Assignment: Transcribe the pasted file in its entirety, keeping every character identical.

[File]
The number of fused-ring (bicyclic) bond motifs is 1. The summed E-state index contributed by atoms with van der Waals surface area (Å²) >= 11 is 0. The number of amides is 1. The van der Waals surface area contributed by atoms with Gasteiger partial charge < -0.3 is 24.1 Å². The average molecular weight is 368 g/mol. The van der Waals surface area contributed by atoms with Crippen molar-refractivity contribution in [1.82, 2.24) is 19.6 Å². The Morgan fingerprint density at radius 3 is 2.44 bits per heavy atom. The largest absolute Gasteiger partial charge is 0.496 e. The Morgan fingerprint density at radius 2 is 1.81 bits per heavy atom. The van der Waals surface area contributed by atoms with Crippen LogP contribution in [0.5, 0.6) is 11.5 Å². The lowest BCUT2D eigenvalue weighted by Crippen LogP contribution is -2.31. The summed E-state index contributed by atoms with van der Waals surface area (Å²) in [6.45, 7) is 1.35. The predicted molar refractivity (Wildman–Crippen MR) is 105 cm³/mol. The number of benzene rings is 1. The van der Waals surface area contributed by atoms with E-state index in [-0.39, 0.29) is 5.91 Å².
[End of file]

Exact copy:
The number of fused-ring (bicyclic) bond motifs is 1. The summed E-state index contributed by atoms with van der Waals surface area (Å²) >= 11 is 0. The number of amides is 1. The van der Waals surface area contributed by atoms with Gasteiger partial charge < -0.3 is 24.1 Å². The average molecular weight is 368 g/mol. The van der Waals surface area contributed by atoms with Crippen molar-refractivity contribution in [1.82, 2.24) is 19.6 Å². The Morgan fingerprint density at radius 3 is 2.44 bits per heavy atom. The largest absolute Gasteiger partial charge is 0.496 e. The Morgan fingerprint density at radius 2 is 1.81 bits per heavy atom. The van der Waals surface area contributed by atoms with Crippen LogP contribution in [0.5, 0.6) is 11.5 Å². The lowest BCUT2D eigenvalue weighted by Crippen LogP contribution is -2.31. The summed E-state index contributed by atoms with van der Waals surface area (Å²) in [6.45, 7) is 1.35. The predicted molar refractivity (Wildman–Crippen MR) is 105 cm³/mol. The number of benzene rings is 1. The van der Waals surface area contributed by atoms with E-state index in [-0.39, 0.29) is 5.91 Å².